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Three things from USMNT’s loss to Mexico

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Gregg Berhalter’s first tournament, the 2019 Gold Cup, as U.S. men’s national team head coach is in the books.

Sure, Sunday’s final defeat to Mexico stings — as does any defeat to El Tri — but the 2022 World Cup is still more than 36 months away. With that in mind, what did we learn about the USMNT on Sunday and throughout this tournament?

[ MORE: USA beat Netherlands, win back-to-back World Cups (video) ]

Baptism by fire for so many players

The intensity, the speed, the rash challenges, the constant antics. These are the things that have come to best explain the U.S.-Mexico rivalry, and they were all on full display from the opening whistle on Sunday.

The likes of Michael Bradley and Jozy Altidore, seasoned veterans of the last decade, weren’t at all bothered and have learned to embrace the extracurriculars. Surprisingly, many of the first-timers adapted quickly and found their footing without any major causes for concern, even in the game’s opening minutes.

Right back Reggie Cannon (21 years old with five caps) was arguably the best American player in the first half (non-Christian Pulisic division); Weston McKennie took it upon himself to play the role of enforcer on multiple occasions; Paul Arriola was his usual steady self and shied away from no dirty elbow.

No one backed down, no one played timidly, no one took the bait and harmed the team. As far as intense, high-stakes games go, this was a surprisingly mature performance.

[ MORE: Three things we learned: USA v. Netherlands | Player ratings ]

Berhalter got his subs wrong

Locked in a 0-0 game, Berhalter made the following substitutions early in the second half:

  • Cristian Roldan for Jordan Morris (61′)
  • Gyasi Zardes for Jozy Altidore (64′)

While bringing Zardes on for Altidore doesn’t look great on paper, he’s the only center forward Berhalter could realistically call upon off the bench. Not to mention, Altidore wasn’t having the best game of his career, even if you take out of his inexcusable miss in the 8th minute. The whole thing is… whatever.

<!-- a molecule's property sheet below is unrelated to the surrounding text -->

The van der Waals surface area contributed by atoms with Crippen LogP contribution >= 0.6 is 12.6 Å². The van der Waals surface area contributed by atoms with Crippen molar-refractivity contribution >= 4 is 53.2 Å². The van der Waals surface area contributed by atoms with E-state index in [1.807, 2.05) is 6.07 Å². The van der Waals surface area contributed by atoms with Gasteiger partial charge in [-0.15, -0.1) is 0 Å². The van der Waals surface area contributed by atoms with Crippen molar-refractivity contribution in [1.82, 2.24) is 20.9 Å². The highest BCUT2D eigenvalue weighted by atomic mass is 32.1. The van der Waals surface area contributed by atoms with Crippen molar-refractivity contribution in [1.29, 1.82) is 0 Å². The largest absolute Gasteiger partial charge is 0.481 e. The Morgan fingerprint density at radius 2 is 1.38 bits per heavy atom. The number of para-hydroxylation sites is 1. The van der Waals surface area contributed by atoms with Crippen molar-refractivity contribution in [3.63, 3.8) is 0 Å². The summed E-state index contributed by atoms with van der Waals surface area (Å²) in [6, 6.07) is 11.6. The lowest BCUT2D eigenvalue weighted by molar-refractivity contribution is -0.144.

The idea behind bringing Roldan on for Morris — with Tyler Boyd taking up space on the bench — is indecipherable. Did he want an extra body in central midfield to create more possession and slow the game down? Was it all about pushing Pulisic out to the wing? Can anyone make any sense of this?

Alternatively, Djordje Mihailovic, an actual no. 10.

Down a goal in a cup final, with fewer than 10 minutes remaining, Berhalter did the following:

I’m sorry, he did what?

The left back came off, which is a totally normal move when you’re down a goal and throwing all caution to the wind… to be replaced by another left back.

I don’t even need to launch into a tirade to explain why this is insane.

Alternatively, bring Boyd on and overload one wing, or give Pulisic a totally free role to drift anywhere and everywhere. Heck, bring Jonathan Lewis into a game that was entirely too stretched for anyone’s liking and let him run at defenders one on one. Simply put, there were a number of different ways Berhalter could have gone with his final sub, and what he did might have actually been the worst possible option.

[ MORE: Rose Lavelle “a straight up superstar” after stellar World Cup run ]

A positive tournament for the USMNT

Let’s end on a happy note, why don’t we?

The USMNT looked completely lost at sea when they began this tournament three weeks ago. By the time the quarterfinals and semifinals rolled around, that was no longer the case — and, against much tougher competition. It’s clear that Berhalter was able to make a lot of progress in a short period of time, and that should be held up as a hugely promising sign going forward.